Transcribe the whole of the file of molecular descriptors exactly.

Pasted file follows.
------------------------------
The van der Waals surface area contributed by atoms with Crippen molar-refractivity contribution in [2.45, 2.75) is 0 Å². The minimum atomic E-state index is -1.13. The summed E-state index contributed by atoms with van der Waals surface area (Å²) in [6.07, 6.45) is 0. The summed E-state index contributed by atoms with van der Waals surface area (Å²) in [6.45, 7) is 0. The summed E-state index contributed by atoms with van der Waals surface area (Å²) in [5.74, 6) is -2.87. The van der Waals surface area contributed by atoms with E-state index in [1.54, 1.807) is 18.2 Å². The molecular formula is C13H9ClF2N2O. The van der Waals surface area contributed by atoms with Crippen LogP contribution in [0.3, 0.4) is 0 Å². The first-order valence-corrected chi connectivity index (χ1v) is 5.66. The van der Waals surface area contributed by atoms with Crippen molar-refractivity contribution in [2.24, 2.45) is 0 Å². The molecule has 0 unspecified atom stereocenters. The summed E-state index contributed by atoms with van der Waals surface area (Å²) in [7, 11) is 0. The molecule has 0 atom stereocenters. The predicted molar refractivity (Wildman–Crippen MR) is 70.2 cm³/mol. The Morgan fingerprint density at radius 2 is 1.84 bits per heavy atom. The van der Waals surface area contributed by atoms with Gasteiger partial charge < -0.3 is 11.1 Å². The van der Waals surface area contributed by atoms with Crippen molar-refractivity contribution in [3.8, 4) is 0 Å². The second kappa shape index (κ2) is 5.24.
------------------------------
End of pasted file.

The van der Waals surface area contributed by atoms with Crippen molar-refractivity contribution in [2.45, 2.75) is 0 Å². The minimum atomic E-state index is -1.13. The summed E-state index contributed by atoms with van der Waals surface area (Å²) in [6.07, 6.45) is 0. The summed E-state index contributed by atoms with van der Waals surface area (Å²) in [6.45, 7) is 0. The summed E-state index contributed by atoms with van der Waals surface area (Å²) in [5.74, 6) is -2.87. The van der Waals surface area contributed by atoms with E-state index in [1.54, 1.807) is 18.2 Å². The molecular formula is C13H9ClF2N2O. The van der Waals surface area contributed by atoms with Crippen LogP contribution in [0.3, 0.4) is 0 Å². The first-order valence-corrected chi connectivity index (χ1v) is 5.66. The van der Waals surface area contributed by atoms with Crippen molar-refractivity contribution in [2.24, 2.45) is 0 Å². The molecule has 0 unspecified atom stereocenters. The summed E-state index contributed by atoms with van der Waals surface area (Å²) in [7, 11) is 0. The molecule has 0 atom stereocenters. The predicted molar refractivity (Wildman–Crippen MR) is 70.2 cm³/mol. The Morgan fingerprint density at radius 2 is 1.84 bits per heavy atom. The van der Waals surface area contributed by atoms with Gasteiger partial charge < -0.3 is 11.1 Å². The van der Waals surface area contributed by atoms with Crippen molar-refractivity contribution in [3.8, 4) is 0 Å². The second kappa shape index (κ2) is 5.24.